5 Steps To Reducing Background Noise When Recording Audio
By Paul Terpstra
How do I get rid of background noise in my recordings?
Background noise is one of the most common problems encountered when recording audio. Whether it’s the hum of an air conditioner, the buzz of a fan, or the chatter of people nearby, unwanted sounds can ruin your recordings and make them sound unprofessional. Fortunately, there are some ways to reduce background noise when recording audio, and in this blog post, we will share some tips and tricks that you can use to improve your sound quality.
1: Reduce noise through choosing a quiet location
The first and most obvious way to reduce background noise is to choose a quiet location for your recording. If possible, avoid places with loud or unpredictable noises, such as busy streets, airports, or construction sites. Instead, look for places that are isolated from external sources of sound, such as a closet, a basement, or a soundproof booth. You can also use curtains, blankets, or foam panels to cover the walls and windows of your recording space and absorb some of the noise.
2: Use a high-quality, directional microphone
Another way to reduce background noise is to use a directional microphone that picks up sound from a specific direction and rejects sound from the others. There are different types of directional microphones, such as cardioid, supercardioid, and hypercardioid, that have different patterns of sensitivity.
Depending on your recording situation, you can choose the microphone that best suits your needs. For example, if you are recording a single speaker or singer, you can use a cardioid microphone that picks up sound from the front and rejects sound from the sides and back. If you are recording a group of people or an instrument, you can use a supercardioid or hypercardioid microphone that picks up sound from a narrower angle and rejects more sound from the sides. (See our article, “What Are The 5 Most Common Microphone Pickup Patterns?”)
3: Adjust the microphone position
Another way to reduce background noise is to adjust the position and settings of your microphone to optimize the signal-to-noise ratio. This means that you want to capture as much of the desired sound as possible and as little of the unwanted sound as possible. To do this, you can follow these guidelines:
Place the microphone close to the sound source, but not so close that it causes distortion or pops.
Angle the microphone away from the noise source, such as a window, a door, or a computer fan.
Use a pop filter or a windscreen to reduce plosives and wind noise.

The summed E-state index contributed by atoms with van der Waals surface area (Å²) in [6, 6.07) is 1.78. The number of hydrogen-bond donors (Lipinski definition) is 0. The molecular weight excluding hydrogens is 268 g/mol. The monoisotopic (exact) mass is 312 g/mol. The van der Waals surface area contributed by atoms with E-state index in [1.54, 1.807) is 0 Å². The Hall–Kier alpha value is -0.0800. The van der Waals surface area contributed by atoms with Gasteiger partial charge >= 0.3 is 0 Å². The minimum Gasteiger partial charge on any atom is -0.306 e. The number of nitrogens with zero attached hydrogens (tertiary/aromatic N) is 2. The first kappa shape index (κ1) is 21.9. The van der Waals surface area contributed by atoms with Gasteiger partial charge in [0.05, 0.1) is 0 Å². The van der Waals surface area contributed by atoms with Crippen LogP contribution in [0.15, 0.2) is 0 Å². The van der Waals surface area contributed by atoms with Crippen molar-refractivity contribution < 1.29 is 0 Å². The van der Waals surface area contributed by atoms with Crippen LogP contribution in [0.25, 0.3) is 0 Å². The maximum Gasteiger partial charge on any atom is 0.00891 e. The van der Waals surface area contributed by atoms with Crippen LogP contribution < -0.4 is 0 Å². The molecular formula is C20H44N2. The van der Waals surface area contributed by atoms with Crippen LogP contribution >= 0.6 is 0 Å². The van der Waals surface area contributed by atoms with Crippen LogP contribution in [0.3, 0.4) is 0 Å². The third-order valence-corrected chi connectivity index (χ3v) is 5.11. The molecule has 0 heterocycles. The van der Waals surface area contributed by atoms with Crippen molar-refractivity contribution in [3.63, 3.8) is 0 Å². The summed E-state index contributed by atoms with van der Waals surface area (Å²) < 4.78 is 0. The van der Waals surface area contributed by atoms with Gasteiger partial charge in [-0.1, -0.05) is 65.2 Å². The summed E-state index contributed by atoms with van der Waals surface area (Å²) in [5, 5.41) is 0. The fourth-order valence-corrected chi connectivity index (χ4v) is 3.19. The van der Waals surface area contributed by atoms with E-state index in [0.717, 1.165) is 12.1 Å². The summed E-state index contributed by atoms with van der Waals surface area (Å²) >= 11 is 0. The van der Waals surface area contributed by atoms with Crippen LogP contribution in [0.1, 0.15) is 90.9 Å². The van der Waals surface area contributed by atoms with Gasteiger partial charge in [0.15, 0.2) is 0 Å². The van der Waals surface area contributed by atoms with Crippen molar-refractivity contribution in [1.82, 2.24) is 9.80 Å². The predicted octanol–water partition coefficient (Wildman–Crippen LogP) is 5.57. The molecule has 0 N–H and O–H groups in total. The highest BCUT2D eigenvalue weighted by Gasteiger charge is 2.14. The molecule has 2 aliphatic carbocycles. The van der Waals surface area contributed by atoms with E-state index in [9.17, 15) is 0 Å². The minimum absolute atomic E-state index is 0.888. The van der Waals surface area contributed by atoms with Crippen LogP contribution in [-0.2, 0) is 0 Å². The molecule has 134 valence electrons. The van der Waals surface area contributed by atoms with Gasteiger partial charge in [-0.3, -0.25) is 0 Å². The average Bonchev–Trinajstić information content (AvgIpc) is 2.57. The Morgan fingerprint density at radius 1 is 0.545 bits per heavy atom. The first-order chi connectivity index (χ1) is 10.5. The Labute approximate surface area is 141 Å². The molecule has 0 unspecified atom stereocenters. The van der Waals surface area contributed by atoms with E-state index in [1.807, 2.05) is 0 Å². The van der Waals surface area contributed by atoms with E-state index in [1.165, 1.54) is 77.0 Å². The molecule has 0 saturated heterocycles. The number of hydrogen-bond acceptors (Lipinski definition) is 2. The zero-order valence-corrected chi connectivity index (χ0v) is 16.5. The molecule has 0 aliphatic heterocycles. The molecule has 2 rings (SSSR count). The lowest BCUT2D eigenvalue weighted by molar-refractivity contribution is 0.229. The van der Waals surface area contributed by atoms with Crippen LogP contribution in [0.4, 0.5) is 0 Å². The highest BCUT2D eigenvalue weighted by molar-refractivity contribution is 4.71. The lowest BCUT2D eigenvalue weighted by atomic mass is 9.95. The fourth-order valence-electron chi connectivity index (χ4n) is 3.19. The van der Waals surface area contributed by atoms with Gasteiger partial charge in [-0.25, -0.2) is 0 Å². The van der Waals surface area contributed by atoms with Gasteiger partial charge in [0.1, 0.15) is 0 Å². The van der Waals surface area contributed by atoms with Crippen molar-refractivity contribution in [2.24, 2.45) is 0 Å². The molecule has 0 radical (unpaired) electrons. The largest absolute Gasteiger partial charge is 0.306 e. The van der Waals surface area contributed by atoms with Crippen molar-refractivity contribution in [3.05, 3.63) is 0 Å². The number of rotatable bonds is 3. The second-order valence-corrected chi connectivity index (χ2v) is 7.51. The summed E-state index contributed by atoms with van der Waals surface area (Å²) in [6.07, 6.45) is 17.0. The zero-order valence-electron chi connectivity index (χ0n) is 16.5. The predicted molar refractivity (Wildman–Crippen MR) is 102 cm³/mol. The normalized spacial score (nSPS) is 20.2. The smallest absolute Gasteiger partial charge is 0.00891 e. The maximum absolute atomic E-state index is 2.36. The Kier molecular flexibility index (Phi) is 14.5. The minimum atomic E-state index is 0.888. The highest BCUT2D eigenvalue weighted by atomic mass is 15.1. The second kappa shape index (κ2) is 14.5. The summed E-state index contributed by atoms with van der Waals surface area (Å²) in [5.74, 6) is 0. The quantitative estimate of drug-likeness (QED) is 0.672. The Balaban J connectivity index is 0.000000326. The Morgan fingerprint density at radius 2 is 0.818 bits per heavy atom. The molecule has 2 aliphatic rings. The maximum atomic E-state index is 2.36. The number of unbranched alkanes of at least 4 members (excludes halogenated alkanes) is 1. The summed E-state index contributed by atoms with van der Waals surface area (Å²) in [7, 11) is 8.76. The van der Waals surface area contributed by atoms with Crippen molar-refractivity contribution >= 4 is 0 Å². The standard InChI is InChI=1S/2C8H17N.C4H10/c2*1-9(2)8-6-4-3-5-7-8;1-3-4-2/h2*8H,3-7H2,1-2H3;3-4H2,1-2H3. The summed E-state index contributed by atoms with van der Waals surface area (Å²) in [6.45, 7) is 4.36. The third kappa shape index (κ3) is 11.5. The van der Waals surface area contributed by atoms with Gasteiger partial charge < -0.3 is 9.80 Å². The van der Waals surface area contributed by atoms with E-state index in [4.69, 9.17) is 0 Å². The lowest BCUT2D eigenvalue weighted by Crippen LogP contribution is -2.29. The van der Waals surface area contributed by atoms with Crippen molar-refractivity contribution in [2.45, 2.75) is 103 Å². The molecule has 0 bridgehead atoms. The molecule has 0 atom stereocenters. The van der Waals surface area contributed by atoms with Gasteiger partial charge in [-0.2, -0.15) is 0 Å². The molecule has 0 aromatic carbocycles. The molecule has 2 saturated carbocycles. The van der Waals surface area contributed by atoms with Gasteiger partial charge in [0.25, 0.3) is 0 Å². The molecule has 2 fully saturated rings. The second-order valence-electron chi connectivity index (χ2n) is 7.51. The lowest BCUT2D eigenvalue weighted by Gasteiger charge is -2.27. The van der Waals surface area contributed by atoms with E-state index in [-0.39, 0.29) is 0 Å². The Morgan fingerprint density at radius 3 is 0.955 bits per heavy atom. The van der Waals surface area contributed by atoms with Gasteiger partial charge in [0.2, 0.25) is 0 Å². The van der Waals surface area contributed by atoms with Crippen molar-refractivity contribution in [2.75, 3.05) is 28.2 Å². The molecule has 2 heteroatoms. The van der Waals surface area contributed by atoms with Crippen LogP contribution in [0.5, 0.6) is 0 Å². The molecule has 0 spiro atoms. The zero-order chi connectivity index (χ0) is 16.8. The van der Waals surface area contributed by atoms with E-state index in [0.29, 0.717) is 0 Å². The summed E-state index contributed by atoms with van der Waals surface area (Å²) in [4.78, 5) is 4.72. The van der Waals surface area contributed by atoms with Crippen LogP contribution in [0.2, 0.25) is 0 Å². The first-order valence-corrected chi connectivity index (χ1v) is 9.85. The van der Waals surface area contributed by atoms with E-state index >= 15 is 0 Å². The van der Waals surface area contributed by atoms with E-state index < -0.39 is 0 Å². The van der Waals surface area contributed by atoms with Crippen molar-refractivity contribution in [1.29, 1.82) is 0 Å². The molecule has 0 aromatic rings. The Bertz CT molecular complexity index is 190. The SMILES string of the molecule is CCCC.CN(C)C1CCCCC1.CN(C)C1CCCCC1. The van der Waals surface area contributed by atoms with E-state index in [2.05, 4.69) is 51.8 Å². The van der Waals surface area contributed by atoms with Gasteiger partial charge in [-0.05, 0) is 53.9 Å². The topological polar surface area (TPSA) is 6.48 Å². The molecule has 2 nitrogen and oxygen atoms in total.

Use a shock mount or a stand to reduce vibrations and handling noise.
4: Choose a Low-Noise Preamp and Interface
Your choice of preamplifier and audio interface matters. Low-noise preamps ensure that the initial signal from your microphone is clean and free from unnecessary noise artifacts. The quality of these devices will affect your final results as much, or more, than the microphone being used. Note: The amplifiers built into cameras are typically lower quality than those of dedicated amplifiers.
5: Record Using Higher Gains
Using a higher gain (signal) level for the primary microphone helps minimize background noise during post-processing. Aim for a strong signal without pushing it to the point of clipping or distortion. (See our article, “What Is Gain Staging, And How Does It Affect Recording?“)
Best Advice: Practice and Experiment
Achieving optimal background noise reduction requires practice and experimentation. Test different setups, placements, and settings to discover what works best for your specific recording scenarios.
If All Else Fails: Use Noise Reduction
Another way to reduce background noise is to use noise reduction software during post-production that can filter out unwanted sounds from your recordings. There are many software tools available that can help you with this task, such as Audacity, Adobe Audition, or iZotope RX. These tools usually work by analyzing your audio file and identifying the noise profile (the frequency spectrum of the background noise). Then, they apply a noise reduction algorithm that subtracts the noise profile from your audio file and leaves behind the clean signal.
If post processing is not possible, such as when live streaming a program, noise reduction hardware is available that can reduce background noise in real time. Sound Devices offers the Noise Assist plugin for their MixPre II recorder-USB interface as well as their 8-Series mixer- recorders. These are excellent hardware products, and the plugin does a great job of recognizing and reducing background noise. Cedar Audio also offers a range of products focused on “audio restoration, dialogue noise suppression and speech enhancement.”
Noise reduction must be used with care. Both types of noise reduction, when overdone, can affect the quality of your desired sound and make it sound unnatural or robotic.
Our final thoughts
Background noise can be a nuisance when capturing audio, but it doesn’t have to ruin your recordings. By following these tips and tricks, you can reduce background noise when recording audio and achieve better sound quality. Remember to choose a quiet location, use a directional microphone, adjust the microphone position and settings, and use noise reduction if needed. With some practice and experimentation, you can find the best solution for your recording situation and produce professional-sounding audio.
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